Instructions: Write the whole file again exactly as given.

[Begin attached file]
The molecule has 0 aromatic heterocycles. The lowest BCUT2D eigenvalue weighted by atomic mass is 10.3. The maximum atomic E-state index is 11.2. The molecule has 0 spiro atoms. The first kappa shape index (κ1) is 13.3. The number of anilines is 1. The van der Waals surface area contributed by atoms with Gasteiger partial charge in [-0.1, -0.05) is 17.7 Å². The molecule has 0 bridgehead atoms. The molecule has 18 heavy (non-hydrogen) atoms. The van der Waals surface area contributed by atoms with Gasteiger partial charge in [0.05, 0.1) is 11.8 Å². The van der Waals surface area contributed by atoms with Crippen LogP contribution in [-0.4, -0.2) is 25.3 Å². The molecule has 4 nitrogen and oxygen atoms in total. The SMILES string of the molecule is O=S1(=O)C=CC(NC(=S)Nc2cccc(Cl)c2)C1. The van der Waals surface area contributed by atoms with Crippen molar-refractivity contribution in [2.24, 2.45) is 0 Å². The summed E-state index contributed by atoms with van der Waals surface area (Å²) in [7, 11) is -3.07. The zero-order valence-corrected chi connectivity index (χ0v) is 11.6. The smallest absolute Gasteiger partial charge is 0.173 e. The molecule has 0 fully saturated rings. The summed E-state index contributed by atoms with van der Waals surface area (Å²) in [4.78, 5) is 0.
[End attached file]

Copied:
The molecule has 0 aromatic heterocycles. The lowest BCUT2D eigenvalue weighted by atomic mass is 10.3. The maximum atomic E-state index is 11.2. The molecule has 0 spiro atoms. The first kappa shape index (κ1) is 13.3. The number of anilines is 1. The van der Waals surface area contributed by atoms with Gasteiger partial charge in [-0.1, -0.05) is 17.7 Å². The molecule has 0 bridgehead atoms. The molecule has 18 heavy (non-hydrogen) atoms. The van der Waals surface area contributed by atoms with Gasteiger partial charge in [0.05, 0.1) is 11.8 Å². The van der Waals surface area contributed by atoms with Crippen LogP contribution in [-0.4, -0.2) is 25.3 Å². The molecule has 4 nitrogen and oxygen atoms in total. The SMILES string of the molecule is O=S1(=O)C=CC(NC(=S)Nc2cccc(Cl)c2)C1. The van der Waals surface area contributed by atoms with Crippen molar-refractivity contribution in [2.24, 2.45) is 0 Å². The summed E-state index contributed by atoms with van der Waals surface area (Å²) in [7, 11) is -3.07. The zero-order valence-corrected chi connectivity index (χ0v) is 11.6. The smallest absolute Gasteiger partial charge is 0.173 e. The molecule has 0 fully saturated rings. The summed E-state index contributed by atoms with van der Waals surface area (Å²) in [4.78, 5) is 0.